Alabama Senate Approves Medical Cannabis Bill

The Alabama state Senate has approved a bill to legalize limited access to medical cannabis; the bill now heads to the House, where it faces an uncertain future.

Full story after the jump.

After a five-hour debate, the Alabama Senate passed a full-plant medical cannabis bill in a 22-10 vote last week; the bill, however, faces an uncertain future in the Alabama House.

If passed into law, the bill would allow patients to purchase medical cannabis at 34 access points throughout the state. However, only pills, patches, and topicals would be available under the proposal, the bill’s sponsor Sen. Tim Melson (R) told the Montgomery Advertiser after it passed. 

“There could have been more of an organized effort to slow it down, and I appreciate the body not doing that. We tried to address some very serious things. I’m not taking this bill lightly. It’s a big step for Alabama, and there’s still a long way to go.” — Sen. Tim Melson, in a statement after the vote

Qualifying conditions under the bill include “anxiety, autism, cancer-related illnesses, Crohn’s Disease, epilepsy, fibromyalgia, HIV/AIDS-related nausea or weight loss, post-traumatic stress disorder, sleep disorders, Tourette’s Syndrome and conditions causing chronic or intractable pain. By the end of the debate, another amendment was added to include menopause and postmenstrual syndrome on the list of qualifying conditions, the Montgomery Advertiser reports.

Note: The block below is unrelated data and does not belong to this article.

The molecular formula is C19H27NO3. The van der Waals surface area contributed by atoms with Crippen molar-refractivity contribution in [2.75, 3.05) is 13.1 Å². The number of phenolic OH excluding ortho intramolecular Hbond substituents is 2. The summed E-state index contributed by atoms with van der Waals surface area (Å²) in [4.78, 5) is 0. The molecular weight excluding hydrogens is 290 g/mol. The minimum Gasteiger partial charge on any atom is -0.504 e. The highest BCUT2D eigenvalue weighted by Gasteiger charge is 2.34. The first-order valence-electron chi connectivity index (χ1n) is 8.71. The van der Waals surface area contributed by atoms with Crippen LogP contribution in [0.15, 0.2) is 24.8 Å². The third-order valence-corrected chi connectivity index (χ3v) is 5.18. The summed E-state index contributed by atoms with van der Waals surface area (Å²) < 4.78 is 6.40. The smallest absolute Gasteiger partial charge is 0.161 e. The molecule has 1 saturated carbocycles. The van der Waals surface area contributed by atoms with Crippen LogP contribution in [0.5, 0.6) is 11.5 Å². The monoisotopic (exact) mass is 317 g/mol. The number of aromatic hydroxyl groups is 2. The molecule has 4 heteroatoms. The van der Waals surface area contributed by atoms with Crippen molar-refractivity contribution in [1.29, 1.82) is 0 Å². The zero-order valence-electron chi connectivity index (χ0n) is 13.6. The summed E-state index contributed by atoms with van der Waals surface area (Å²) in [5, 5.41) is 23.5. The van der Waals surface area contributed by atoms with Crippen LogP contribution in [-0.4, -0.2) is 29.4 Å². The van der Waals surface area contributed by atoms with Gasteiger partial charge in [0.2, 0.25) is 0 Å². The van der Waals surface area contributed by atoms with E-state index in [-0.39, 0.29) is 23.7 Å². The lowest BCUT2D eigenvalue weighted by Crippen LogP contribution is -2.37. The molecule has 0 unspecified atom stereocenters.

A new commission, “The Alabama Medical Cannabis Commission,” would be set up to administer patient registrations and medical cannabis business licenses. Notably, the Law includes a social justice piece, requiring 25% of the licenses be granted to minority-owned businesses.

“I will say there’s been a lot of concerns about big money, that this was only a way to get people to make money. My whole goal is to get it to patients who need it. Senator Melson continued. 

The bill comes after a year of discussion by the Alabama Cannabis Commission, which was asked to determine if medical cannabis would be right for the conservative state. The commission met three times and listened to both “pro” and “con” arguments for medical cannabis, including testimony from patients and doctors, and eventually produced the legislation. The bill now heads to the Alabama House of Representatives.

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